What's going on
This column originally ran in ComputorEdge on March 8, 2002
Trolling the supposed information superhighway, looking for anything interesting:
Founded and run by current and former staff members from SignOn San Diego, the Web site for the San Diego Union-Tribune, :: anti-complacency :: (yes, the colons seem to be part of the title) is a hip, fun online 'zine devoted to music, culture and all things artistic.
Both readable and interesting, :: anti-complacency :: proves that you can grow up yet maintain your brain. Yeah, it's the kind of anti-mainstream "underground" publication we all either started, contributed to or read in college. But rather than the usual post-adolescent blathering most rags published by college-age kids put out, :: anti-complacency :: contains some thoughtful ideas.
In addition to reviews of alternative and other contemporary music styles, there is also some short fiction, poetry, non-fiction essays and travelogues. They range in quality from intriguing to insipid, but are weighted more toward the interesting side of things.
Issue No. 2 had just come out as this was written, and if the first two editions are any indication, this is going to be a site worth watching for some time to come.
The local public television and radio affiliate in San Diego, KPBS has come up with some imaginative uses for its web site.
One of the best of these is the online auction currently (as this is written; it may be over before you read this) being run on the site as part of the seemingly perpetual pledge drives that public broadcasters must engage in.
Instead of simply asking viewers/listeners to pledge X amount of dollars to get the tote bag or license plate frame, KPBS has gotten local businesses, non-profits and its own on-air personalities to donate unusual gifts and/or special events to the winning bidder.
So put up enough cash, and you can attend an evening of opera with Ian Campbell, director of the San Diego Opera. Or vacation in Jamaica. Or weigh yourself each morning on your new designer scale. They actually have an interesting collection of prizes to bid on, and your winning bid goes to help keep public radio and TV going in San Diego.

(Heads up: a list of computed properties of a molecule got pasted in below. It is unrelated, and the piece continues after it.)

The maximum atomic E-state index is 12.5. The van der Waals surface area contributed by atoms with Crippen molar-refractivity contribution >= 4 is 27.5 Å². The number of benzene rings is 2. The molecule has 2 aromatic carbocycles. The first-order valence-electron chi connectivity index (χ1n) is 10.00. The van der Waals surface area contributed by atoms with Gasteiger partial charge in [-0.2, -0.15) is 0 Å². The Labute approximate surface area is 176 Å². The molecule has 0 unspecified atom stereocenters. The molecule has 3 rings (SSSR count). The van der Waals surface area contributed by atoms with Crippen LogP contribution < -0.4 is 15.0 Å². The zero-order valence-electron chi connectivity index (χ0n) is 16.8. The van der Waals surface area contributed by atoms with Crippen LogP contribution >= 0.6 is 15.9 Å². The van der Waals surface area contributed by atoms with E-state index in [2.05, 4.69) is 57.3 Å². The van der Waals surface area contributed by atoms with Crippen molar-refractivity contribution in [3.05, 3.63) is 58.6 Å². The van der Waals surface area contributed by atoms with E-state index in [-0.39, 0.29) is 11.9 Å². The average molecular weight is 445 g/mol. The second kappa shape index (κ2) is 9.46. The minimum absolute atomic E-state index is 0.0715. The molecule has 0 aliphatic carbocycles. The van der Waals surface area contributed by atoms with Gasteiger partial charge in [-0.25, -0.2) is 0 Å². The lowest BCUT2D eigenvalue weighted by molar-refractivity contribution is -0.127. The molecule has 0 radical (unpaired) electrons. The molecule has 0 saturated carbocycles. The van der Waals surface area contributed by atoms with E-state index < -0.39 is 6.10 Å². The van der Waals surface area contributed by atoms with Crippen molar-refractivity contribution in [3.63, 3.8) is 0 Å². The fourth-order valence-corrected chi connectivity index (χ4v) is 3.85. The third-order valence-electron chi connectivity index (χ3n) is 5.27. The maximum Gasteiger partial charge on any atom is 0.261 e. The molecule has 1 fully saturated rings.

Colorado Public Radio is a mini-network of nine AM and FM stations covering Boulder, Delta, Denver, Grand Junction, Montrose, Pueblo and Vail. The AM stations carry National Public Radio's news format, the FM stations air classical music.
But the site doesn't have all that much information, at least compared to other PBS and NPR affiliates. There is a plain-looking text-only schedule of shows, a no-frills page where you can subscribe/pledge, and short biographies of each of their own-air hosts.
You can listen to either the AM or the FM signal online, but only in Windows Media Format. So much for alternative programming.
The central network for publicly funded television in the United States, PBS is probably still best known to most folks as home of the children's show "Sesame Street."
The PBS web site is well-designed, easy to navigate and full of information about your favorite PBS programs.
In addition, there is a section titled Teacher's Source that contains lesson plans for different grades on different sections. And the Adult Learning Service offers college-credit courses via television or, in some cases, by Internet.
If you missed one of the PBS specials, you can often order it on VHS or DVD from their online shop.
The radio counterpart to PBS, National Public Radio offers centralized news broadcasting to affiliate stations. With shows like "Morning Edition," "All Things Considered" and "Car Talk," NPR has built up a loyal listenership across the country.
As with PBS, the web site for NPR features pages devoted to each syndicated show. Since public radio is less centralized than public television, the NPR site also includes links to public radio shows not part of NPR like "A Prairie Home Companion" with Garrison Keillor or "Whad'ya Know" with Michael Feldman.
If you travel frequently, you might find their station locator a benefit it can help you keep up with your favorite public radio programs while on the road.
And like PBS, NPR has an online shop chock-full of bric-a-brac perfect for the trendy suburbanites in your life.
© Copyright Jim Trageser
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